For the past year and a half we have been looking into our photographic collections, carrying out an extensive survey to identify all our uncatalogued collections and series, and to assess the full extent of existing materials within the Library’s Special Collections Division. It has been an intensive project, involving peering into boxes to uncover hidden treasures along with many, many hours working with spreadsheets and our collection management system. With the project completed, it makes sense to do a review of the journey.
The University of St Andrews photographic collections features photography related to Scotland or by Scottish photographers, both historical and contemporary. Alongside prominent works by the earliest Scottish photographers, the collections have been growing to provide a vivid record of Scottish photography and photographers, from the 1840’s right up to date.
Collections from prominent Scottish photographers such as Robert Moyes Adam or George Washington Wilson live alongside family photographs, commercial albums and university portraits. Our shelves also contain a breadth of historical teaching collections with photographs illustrating everything from history to chemistry and biology to botany and anthropology, as well as social documentary and topographical collections, to name just a few. The diversity of subjects and photographers matches an equally interesting variety of processes and materials. From the earliest calotypes to modern inkjet prints, the collections also contain magic lantern slides, glass plate negatives, polyester and acetate film, and we are now starting to collect ‘born-digital’ collections. Formats include everything from cartes de visite to the more recent chromogenic prints.
The overall number of items in our collections is currently estimated to be just shy of one million individual photographs. The survey of the photographic collections had as its main objective to assess any collections and series that hadn’t been previously catalogued, assessing the general condition of items, flagging up priorities for digitisation and scoping rehousing projects for the coming years.
The methodology involved checking all the locations where photographs are held. This was done by shelf order, starting at the beginning and carrying on until the end! Since most collections are held together this was the simplest way to ensure we would verify everything. However, some collections include different media, which need to be housed separately to ensure the best environmental conditions for each part.
Each collection was checked against the information we already hold in our collection management database. For the collections already in the system, with records created for collection and series level, no further action was taken. For the remaining collections, they were reviewed to create series level records, with full descriptions and the quantity of existing media and formats. This will give future researchers a better understanding of each series and help them in their research.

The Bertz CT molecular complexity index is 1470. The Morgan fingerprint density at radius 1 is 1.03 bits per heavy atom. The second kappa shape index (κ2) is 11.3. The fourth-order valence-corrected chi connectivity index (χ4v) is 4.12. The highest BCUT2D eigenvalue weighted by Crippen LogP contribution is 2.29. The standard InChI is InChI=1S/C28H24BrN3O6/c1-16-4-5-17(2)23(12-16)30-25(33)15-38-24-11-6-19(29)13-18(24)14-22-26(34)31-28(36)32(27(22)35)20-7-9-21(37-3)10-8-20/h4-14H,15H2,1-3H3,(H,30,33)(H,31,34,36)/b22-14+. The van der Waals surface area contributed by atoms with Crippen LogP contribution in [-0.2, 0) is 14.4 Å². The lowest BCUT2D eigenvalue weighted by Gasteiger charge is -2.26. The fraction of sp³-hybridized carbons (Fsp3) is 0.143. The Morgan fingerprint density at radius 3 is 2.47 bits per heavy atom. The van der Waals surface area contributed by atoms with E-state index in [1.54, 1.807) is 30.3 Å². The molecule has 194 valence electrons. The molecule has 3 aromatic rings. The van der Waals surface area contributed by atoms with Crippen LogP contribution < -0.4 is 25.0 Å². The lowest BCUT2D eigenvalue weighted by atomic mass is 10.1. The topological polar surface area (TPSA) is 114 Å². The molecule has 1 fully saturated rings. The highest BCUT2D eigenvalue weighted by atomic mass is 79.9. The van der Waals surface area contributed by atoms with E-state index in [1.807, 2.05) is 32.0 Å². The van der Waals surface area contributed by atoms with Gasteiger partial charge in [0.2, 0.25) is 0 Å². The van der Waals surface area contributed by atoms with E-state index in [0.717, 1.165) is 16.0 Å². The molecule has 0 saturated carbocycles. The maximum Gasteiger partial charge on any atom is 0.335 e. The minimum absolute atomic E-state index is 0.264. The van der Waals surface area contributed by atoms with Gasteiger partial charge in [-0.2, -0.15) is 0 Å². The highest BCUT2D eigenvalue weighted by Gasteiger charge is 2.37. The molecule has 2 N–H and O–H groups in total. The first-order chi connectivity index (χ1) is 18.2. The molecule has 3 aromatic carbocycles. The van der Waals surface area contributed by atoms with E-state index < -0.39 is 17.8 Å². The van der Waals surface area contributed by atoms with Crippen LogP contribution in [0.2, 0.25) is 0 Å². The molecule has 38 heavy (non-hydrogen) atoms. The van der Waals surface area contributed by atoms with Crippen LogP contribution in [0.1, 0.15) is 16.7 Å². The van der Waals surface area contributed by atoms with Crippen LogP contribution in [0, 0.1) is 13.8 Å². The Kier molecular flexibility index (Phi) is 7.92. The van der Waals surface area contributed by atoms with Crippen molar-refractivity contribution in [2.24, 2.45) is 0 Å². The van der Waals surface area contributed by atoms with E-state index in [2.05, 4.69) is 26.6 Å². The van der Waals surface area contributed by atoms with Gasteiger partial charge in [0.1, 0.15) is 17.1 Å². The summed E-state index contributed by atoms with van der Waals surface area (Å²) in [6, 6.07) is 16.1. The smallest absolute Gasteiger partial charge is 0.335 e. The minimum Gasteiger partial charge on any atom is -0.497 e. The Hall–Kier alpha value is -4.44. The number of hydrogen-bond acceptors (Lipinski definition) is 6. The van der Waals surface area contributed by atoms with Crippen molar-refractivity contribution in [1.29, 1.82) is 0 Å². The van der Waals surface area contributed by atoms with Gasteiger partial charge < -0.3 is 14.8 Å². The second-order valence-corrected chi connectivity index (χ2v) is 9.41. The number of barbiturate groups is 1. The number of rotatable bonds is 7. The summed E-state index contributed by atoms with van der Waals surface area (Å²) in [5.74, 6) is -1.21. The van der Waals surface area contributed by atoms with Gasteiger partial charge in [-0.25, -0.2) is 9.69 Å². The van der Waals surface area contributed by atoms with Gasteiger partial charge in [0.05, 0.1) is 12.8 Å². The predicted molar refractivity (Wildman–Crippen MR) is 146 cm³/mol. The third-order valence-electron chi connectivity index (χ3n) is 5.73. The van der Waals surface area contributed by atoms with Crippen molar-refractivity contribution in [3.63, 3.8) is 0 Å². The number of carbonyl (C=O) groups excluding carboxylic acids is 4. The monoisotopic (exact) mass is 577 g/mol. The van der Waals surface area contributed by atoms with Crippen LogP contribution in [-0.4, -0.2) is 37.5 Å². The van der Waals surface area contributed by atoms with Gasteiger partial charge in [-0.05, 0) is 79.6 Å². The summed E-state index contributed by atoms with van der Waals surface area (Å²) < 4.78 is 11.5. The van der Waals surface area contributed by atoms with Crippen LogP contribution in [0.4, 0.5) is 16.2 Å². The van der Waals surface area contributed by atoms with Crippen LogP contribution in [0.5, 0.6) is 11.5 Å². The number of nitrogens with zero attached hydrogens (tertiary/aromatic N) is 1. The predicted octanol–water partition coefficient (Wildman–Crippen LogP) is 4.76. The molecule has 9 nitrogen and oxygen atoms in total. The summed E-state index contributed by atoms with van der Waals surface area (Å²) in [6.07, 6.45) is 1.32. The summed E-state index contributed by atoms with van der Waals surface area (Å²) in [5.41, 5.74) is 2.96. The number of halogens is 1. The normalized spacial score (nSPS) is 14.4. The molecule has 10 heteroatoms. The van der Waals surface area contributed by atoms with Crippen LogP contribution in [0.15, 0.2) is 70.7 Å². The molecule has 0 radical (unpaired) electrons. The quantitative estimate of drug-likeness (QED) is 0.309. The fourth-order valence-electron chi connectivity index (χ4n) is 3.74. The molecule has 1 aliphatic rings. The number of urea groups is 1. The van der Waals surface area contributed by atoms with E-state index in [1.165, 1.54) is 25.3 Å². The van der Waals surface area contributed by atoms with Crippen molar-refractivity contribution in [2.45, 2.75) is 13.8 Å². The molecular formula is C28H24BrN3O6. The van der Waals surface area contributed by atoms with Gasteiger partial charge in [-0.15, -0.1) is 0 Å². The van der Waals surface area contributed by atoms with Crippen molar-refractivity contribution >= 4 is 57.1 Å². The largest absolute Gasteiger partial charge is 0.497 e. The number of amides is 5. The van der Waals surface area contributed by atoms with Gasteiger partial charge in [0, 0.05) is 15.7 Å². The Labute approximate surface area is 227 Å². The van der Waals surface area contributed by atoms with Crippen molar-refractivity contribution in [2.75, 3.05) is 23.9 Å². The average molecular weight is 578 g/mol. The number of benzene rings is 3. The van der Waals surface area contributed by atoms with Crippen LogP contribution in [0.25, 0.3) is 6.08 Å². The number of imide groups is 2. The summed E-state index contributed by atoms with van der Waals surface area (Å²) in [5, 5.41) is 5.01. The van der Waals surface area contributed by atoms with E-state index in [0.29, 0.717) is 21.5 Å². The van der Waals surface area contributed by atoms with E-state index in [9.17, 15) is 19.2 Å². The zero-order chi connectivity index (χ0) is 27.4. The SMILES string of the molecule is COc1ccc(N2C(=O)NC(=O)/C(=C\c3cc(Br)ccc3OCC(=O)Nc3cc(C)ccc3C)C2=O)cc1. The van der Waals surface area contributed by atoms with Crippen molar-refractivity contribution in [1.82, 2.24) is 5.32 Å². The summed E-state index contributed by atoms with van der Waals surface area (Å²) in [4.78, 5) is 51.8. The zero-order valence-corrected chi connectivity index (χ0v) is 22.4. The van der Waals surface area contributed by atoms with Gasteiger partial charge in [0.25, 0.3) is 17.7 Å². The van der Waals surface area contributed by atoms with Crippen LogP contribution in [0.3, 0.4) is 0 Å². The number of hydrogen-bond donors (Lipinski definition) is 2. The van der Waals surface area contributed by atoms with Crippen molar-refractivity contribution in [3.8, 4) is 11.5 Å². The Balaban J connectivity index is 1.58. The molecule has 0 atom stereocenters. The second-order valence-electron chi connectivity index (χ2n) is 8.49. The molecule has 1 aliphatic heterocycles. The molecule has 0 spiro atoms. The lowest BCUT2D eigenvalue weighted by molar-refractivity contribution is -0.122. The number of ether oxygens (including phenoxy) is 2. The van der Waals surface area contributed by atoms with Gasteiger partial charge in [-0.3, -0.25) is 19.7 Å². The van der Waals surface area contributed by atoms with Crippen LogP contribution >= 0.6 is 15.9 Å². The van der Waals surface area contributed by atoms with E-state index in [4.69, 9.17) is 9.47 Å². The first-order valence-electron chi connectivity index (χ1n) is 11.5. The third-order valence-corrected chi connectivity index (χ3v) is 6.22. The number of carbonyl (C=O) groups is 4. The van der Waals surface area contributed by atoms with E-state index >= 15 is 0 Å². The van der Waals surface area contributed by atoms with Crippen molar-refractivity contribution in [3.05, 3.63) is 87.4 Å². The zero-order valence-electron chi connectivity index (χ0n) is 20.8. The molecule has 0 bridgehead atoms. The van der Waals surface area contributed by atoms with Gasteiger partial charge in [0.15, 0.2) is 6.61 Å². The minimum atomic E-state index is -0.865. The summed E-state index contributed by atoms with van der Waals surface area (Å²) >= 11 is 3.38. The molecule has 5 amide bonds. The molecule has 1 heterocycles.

In order to bring together as much information as possible, we also checked the original paper records for each collection alongside with any information gathered over many years, and in various formats – both analogue and digital. In many cases, we found early digital files with lists of items, descriptions, photographers, locations – all useful information which is quickly being made available in our updated online catalogue.
While creating the new records we also identified priorities for rehousing, as well as priorities for digitising any parts of the collections which we thought held some interesting material. While we realise it would be ideal to digitise all one million photographs held in Special Collections, this would take decades to complete. Being able to list and describe collections, series and items would prove just as useful for future researchers and the general public.
Along the way there were many collections that caught our attention. The University Collection took us around six weeks to complete and by the end we created 6198 series covering 60255 items. Everything from historic photographs of graduation ceremonies, to buildings, staff and student life can be found within this fascinating collection. And we haven’t even started yet to look at the other photographic material within the muniment collection itself! Contemporary images are held by our publications unit within the Print & Design Department.
We have also catalogued collections relating to Scottish Architecture, such as the Alan Reiach which, alongside a large display of vernacular photography, also covers modernist architectural views of East Kilbride and Edinburgh.
A hidden gem we recently uncovered was the Michael Merchant Collection. His photographs were taken in Sudan and Uganda during the 60’s and the 70’s, and reflect his activities as an agricultural officer for the British Government, as well as his interest in the land and people.
The survey was not without some low points, and while assessing the George Cowie early glass plate collection, a box of broken negatives was found, likely dropped quite some time ago. However, with some advice from our conservation officer, we were able to reassemble them and stabilise the images – which proved to be a very interesting series of photographs of a diver working off Anstruther Pier.
By the end of the survey, we have catalogued 55 new collections and we have created 7.804 series within those collections. In addition we have also created 17.330 new item level records, mostly from existing lists. We now have a lengthy list of cataloguing priorities to keep us busy for quite some time.
All this information is available to anyone who wishes to use our collections either in our Reading Room at Martyrs Kirk in St Andrews, or over the internet from anywhere in the world.
Ines Fonseca Ricardo
Photographic Collections Cataloguer